http://www.campuscircle.com/review.cfm?r=9743

    It may to seem to some as an inconvenience but these cameras do help when it comes to our safety, and possibly as evidence if need be for attacks.

    To answer your question – (after the patriot act)

    http://en.wikipedia.org/wiki/USA_PATRIOT_Act

    - all of those who reside in this country will have to sacrifice their privacy in order to remain safe, against the supposed war on “terrorism.”

  7. mushon 12:04, Jan 26th, 10

    Amanda (agmichael) said:

    …Nothing I’m doing on the street constitutes what I consider “private time,” especially since there are already innumerable sets of human eyes watching me;…

    The issue I have with this statement is that it assumes private/public as a binary axis. It is not either private or public, there are shades of gray that should be addressed (and would be addressed next week actually). I see it more as a matter of control. You should know if you’re being watched and what is the public context of your actions. This is an intrinsic part of our experience of public space. By documenting the street life and by using concealed cameras we are depriving pedestrians of this control.

    Artist Gill Magid who works a lot with the issue of surveillance has created a project where she got the Amsterdam police dept. to hire her as a CCTV cameras decorator.

    Oh, and one more thing. I saw this on billboards in Berlin and sorry, I had to… (kinda) NSFW.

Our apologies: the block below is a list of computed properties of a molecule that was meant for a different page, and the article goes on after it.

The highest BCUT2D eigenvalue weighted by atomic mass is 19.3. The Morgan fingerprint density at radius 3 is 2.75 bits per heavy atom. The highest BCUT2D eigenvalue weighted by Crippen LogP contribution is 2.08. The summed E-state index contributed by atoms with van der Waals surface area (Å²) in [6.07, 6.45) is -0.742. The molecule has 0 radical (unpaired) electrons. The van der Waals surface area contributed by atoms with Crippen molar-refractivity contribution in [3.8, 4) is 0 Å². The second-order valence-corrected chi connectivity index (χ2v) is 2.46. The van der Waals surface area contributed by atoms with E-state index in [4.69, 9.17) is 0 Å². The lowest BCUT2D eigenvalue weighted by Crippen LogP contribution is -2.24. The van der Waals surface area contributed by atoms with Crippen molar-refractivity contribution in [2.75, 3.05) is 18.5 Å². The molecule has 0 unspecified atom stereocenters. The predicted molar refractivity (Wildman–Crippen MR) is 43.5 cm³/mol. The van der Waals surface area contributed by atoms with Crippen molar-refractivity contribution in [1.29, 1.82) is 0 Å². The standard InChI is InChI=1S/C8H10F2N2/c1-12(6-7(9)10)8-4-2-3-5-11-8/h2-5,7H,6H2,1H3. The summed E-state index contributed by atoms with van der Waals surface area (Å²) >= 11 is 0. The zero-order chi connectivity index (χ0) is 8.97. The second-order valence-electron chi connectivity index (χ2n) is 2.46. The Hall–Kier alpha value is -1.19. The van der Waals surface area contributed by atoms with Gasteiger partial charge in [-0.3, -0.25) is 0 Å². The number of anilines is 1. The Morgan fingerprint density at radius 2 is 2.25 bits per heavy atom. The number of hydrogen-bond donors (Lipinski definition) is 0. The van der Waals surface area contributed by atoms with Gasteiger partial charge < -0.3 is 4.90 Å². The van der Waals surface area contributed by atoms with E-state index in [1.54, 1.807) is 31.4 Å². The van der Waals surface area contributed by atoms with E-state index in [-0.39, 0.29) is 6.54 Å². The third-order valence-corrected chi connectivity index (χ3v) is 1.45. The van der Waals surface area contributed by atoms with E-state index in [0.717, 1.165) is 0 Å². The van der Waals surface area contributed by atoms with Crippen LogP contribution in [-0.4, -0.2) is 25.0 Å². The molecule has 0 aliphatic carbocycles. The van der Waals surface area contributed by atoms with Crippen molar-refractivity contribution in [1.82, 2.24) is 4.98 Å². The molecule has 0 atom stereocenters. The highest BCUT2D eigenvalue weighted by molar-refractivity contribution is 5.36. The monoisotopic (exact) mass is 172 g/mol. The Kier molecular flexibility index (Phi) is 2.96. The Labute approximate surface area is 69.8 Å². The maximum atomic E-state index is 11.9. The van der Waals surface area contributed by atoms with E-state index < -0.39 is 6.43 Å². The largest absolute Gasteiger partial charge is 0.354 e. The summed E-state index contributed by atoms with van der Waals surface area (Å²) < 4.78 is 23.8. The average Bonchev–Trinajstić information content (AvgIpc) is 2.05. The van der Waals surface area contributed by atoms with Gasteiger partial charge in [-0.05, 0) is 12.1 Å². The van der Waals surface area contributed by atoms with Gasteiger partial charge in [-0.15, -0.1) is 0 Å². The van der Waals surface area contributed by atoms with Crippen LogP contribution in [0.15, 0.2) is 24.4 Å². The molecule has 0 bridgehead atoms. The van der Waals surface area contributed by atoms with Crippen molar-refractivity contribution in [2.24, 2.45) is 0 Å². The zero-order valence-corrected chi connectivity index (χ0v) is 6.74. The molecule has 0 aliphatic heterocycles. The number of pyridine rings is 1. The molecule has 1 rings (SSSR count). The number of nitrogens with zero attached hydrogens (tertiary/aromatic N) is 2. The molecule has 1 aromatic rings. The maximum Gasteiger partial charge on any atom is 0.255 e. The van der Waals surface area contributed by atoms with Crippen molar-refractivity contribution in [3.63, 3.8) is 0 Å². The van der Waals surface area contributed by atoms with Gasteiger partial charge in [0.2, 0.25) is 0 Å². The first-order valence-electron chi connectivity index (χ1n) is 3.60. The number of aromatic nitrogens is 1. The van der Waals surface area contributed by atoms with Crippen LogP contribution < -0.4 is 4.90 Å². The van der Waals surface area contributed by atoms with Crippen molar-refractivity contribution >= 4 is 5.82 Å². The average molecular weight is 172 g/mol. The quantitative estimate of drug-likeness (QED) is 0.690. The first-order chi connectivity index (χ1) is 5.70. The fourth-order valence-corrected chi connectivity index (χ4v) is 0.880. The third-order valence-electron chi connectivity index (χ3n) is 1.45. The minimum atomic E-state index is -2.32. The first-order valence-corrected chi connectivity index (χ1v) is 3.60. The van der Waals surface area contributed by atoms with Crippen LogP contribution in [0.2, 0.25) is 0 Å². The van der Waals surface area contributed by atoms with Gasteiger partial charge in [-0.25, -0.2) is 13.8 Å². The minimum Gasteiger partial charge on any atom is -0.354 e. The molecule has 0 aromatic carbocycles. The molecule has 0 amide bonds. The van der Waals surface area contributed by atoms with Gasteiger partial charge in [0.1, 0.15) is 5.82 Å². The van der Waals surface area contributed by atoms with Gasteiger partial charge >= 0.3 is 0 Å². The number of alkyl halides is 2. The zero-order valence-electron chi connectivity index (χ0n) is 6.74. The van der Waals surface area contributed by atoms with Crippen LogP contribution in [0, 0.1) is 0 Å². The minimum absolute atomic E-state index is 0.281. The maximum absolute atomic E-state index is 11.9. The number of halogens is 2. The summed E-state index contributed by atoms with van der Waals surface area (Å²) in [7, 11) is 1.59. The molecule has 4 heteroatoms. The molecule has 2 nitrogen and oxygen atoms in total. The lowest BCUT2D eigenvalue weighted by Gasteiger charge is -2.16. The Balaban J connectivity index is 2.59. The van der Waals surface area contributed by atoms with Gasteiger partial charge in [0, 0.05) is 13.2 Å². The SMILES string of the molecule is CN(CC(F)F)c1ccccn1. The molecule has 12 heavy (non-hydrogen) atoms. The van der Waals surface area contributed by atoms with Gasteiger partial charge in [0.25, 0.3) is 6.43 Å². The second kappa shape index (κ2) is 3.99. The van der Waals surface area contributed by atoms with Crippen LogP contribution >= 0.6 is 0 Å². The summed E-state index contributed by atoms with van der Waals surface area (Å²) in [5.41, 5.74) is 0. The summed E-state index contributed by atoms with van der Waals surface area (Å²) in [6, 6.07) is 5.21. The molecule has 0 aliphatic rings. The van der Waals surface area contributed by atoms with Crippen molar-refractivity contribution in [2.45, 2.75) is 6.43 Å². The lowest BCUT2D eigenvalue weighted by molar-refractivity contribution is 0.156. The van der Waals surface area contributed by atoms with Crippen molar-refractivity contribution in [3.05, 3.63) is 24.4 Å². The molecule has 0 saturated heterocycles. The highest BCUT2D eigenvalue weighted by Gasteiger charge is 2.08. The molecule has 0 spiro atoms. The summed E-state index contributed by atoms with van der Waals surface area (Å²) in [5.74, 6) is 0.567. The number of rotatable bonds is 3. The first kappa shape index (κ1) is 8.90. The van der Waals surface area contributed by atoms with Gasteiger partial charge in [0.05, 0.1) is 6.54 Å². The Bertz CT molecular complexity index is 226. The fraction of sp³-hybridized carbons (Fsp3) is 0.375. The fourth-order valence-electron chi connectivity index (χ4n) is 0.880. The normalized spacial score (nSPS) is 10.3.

8. juliette b 17:09, Jan 26th, 10

    Eventhough I have nothing to hide, I am definitely not confortable with the idea of being watched 24/7 and espacially without knowing it!!!

    I really feel that the state has always more means to track us down. As long as we are living in a democracy that’s fine but what if things were to change….???

    Public space have been turned into areas of control. So much so that for solving the overpopulation of jails the french government is considering to release prisoners in the public space but with an electronic bracelet to control them.
    Public space is so controlled that it could be use as a jail!

    PS : Great ad! Actually this Diesel campaign has just been launched in NY as well. You can see plainty of these at West 4th station!

  9. Harris 19:09, Jan 26th, 10

    My concerns with security cameras and other forms of surveillance go beyond the discomfort of being watched or having to carry identification documents.

    If Obama wants to know where I go, who I call and what books I borrow from the NYU Library, sure! But how do I know another Bush will not come in power three years later and detain me or send me to Guantanamo Bay because my political opinions do not fall in the mainstream?